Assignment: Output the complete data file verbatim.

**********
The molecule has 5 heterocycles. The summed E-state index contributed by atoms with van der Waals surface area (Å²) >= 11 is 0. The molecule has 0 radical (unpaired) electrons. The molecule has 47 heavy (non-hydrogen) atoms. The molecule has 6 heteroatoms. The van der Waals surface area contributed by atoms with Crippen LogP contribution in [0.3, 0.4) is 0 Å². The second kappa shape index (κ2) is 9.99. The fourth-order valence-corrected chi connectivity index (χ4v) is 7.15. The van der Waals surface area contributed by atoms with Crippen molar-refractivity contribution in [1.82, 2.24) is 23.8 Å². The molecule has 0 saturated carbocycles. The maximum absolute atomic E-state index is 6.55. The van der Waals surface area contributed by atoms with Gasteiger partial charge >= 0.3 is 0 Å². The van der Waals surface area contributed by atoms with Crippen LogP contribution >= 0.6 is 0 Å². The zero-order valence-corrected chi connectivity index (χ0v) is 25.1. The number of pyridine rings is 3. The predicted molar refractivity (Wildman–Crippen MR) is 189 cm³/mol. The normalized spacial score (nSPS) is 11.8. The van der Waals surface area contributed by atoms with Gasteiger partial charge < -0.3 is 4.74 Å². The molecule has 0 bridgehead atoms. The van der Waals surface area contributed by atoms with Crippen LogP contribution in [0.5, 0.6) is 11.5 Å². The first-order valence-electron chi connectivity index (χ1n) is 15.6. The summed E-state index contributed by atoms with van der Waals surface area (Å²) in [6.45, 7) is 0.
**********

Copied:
The molecule has 5 heterocycles. The summed E-state index contributed by atoms with van der Waals surface area (Å²) >= 11 is 0. The molecule has 0 radical (unpaired) electrons. The molecule has 47 heavy (non-hydrogen) atoms. The molecule has 6 heteroatoms. The van der Waals surface area contributed by atoms with Crippen LogP contribution in [0.3, 0.4) is 0 Å². The second kappa shape index (κ2) is 9.99. The fourth-order valence-corrected chi connectivity index (χ4v) is 7.15. The van der Waals surface area contributed by atoms with Crippen molar-refractivity contribution in [1.82, 2.24) is 23.8 Å². The molecule has 0 saturated carbocycles. The maximum absolute atomic E-state index is 6.55. The van der Waals surface area contributed by atoms with Gasteiger partial charge >= 0.3 is 0 Å². The van der Waals surface area contributed by atoms with Crippen LogP contribution >= 0.6 is 0 Å². The zero-order valence-corrected chi connectivity index (χ0v) is 25.1. The number of pyridine rings is 3. The predicted molar refractivity (Wildman–Crippen MR) is 189 cm³/mol. The normalized spacial score (nSPS) is 11.8. The van der Waals surface area contributed by atoms with Gasteiger partial charge < -0.3 is 4.74 Å². The molecule has 0 bridgehead atoms. The van der Waals surface area contributed by atoms with Crippen LogP contribution in [0.5, 0.6) is 11.5 Å². The first-order valence-electron chi connectivity index (χ1n) is 15.6. The summed E-state index contributed by atoms with van der Waals surface area (Å²) in [6.45, 7) is 0.